Billy Meier is a Swiss national who in the 1970s claimed he had been in contact with aliens from the Pleiades star cluster – and had photographs to prove it.
Published in a 1979 book by former United States Air Force pilot Wendelle C Stevens, they later appeared in publicity material for US science-fiction programme The X-Files.
Now, they are up for auction at Sotheby’s in the US, as part of a sale dedicated to space photography.
Eduard Albert “Billy” Meier claims he was first contacted by alien figures at the age of five, in 1942, and maintained regular contact throughout his life.
This series of images were taken in Switzerland in the spring of 1976.
This photo was used as the background of the “I want to believe” UFO poster that featured prominently in the office of FBI special agent Fox Mulder, played by David Duchovny, in The X-Files.
Inexpertly taken and faded, the images show blurry metallic blobs hovering or floating above the mountainous Swiss countryside.
Though Stevens said the images had not been doctored, other ufologists are highly sceptical about the images.
Eduard Albert Meier (born February 3, 1937), commonly nicknamed “Billy” is the founder of a UFO religion called the “Freie Interessengemeinschaft für Grenz- und Geisteswissenschaften und Ufologiestudien” (Free Community of Interests for the Border and Spiritual Sciences and Ufological Studies) and alleged contactee whose UFO photographs are claimed to show alien spacecraft. Meier claims to be in regular contact with extraterrestrial beings he calls the Plejaren. He also presented other material during the 1970s such as metal samples, sound recordings and film footage. Meier claims to be the seventh reincarnation after six prophets common to Judaism, Christianity, and Islam: Enoch, Elijah, Isaiah, Jeremiah, Immanuel (Jesus), and Mohammed.
Meier has been widely characterized as a fraud by skeptics and ufologists, who suggest that he used models to hoax photos claimed to show alien spacecraft.
Meier claims his extraterrestrial encounters began in 1942, at the age of five, when he met an elderly Plejaren man named “Sfath”. After Sfath’s death in 1953, Meier said, he began communicating with an extraterrestrial woman (though not a Plejaren) called “Asket”. All contacts ceased in 1964, he said, then resumed on January 28, 1975, when he met “Semjase”, the granddaughter of Sfath, and shortly thereafter another Plejaren man called “Ptaah”. Other Plejarens, including a woman named “Nera”, have since allegedly joined the dialog as well. Photographs of these two women were later proved to have been faked.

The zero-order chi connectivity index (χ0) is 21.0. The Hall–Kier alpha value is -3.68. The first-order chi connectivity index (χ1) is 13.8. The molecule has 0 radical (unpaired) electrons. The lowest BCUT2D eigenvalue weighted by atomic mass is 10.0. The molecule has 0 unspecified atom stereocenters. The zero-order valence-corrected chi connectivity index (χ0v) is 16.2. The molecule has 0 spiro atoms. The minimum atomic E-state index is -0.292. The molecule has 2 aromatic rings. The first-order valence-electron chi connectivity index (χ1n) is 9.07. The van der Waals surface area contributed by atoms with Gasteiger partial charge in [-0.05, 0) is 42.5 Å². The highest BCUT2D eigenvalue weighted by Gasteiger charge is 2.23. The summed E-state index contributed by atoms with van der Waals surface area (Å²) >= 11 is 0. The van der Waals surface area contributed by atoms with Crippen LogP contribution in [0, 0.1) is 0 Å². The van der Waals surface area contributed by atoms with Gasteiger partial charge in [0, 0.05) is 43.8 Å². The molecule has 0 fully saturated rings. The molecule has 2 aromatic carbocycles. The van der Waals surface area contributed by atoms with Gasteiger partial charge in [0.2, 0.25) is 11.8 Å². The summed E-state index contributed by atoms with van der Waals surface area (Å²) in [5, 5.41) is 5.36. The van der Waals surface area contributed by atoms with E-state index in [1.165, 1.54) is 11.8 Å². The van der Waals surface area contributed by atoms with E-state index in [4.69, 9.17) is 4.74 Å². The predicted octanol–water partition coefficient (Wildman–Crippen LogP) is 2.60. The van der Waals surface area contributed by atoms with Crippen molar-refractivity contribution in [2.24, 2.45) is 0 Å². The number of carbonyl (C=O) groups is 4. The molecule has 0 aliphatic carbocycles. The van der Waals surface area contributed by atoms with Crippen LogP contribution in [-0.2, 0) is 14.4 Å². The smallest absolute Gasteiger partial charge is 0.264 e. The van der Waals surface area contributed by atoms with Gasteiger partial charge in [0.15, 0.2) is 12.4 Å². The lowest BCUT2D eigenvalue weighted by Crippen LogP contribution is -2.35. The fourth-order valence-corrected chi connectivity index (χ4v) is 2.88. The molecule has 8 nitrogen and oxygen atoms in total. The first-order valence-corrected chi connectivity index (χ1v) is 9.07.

Meier founded a non-profit, tax-paying organization based on his alleged contacts with Semjase, called the “Freie Interessengemeinschaft für Grenz- und Geisteswissenschaften und Ufologiestudien” (Free Community of Interests for the Border and Spiritual Sciences and Ufological Studies) in the late 1970s and established his “Semjase Silver Star Center”. The organization’s headquarters is in Switzerland.
Meier’s photographs and films are claimed by him to show alien spacecraft floating above the Swiss countryside. He calls the alleged spaceships “beamships” from Plejaren. According to Meier, the Plejaren gave him permission to photograph and film their beamships so that he could produce evidence of their extraterrestrial visitations. Some of Meier’s photos are claimed by him to show prehistoric Earth scenes, extraterrestrials, and celestial objects from an alleged non-Earthly vantage point. Meier’s claims are widely characterized as fraudulent by scientists, skeptics, and most ufologists, who say that his photographs and films are hoaxes.
In 1997, Meier’s ex-wife, Kalliope, told interviewers that his photos were of spaceship models he crafted with items like trash can lids, carpet tacks and other household objects, and that the stories he told of his adventures with the aliens were similarly fictitious. She also said that photos of purported extraterrestrial women “Asket” and “Nera” were really photos of Michelle DellaFave and Susan Lund, members of the singing and dancing troupe The Golddiggers. It was later confirmed that the women in the photographs were members of The Golddiggers performing on The Dean Martin Show.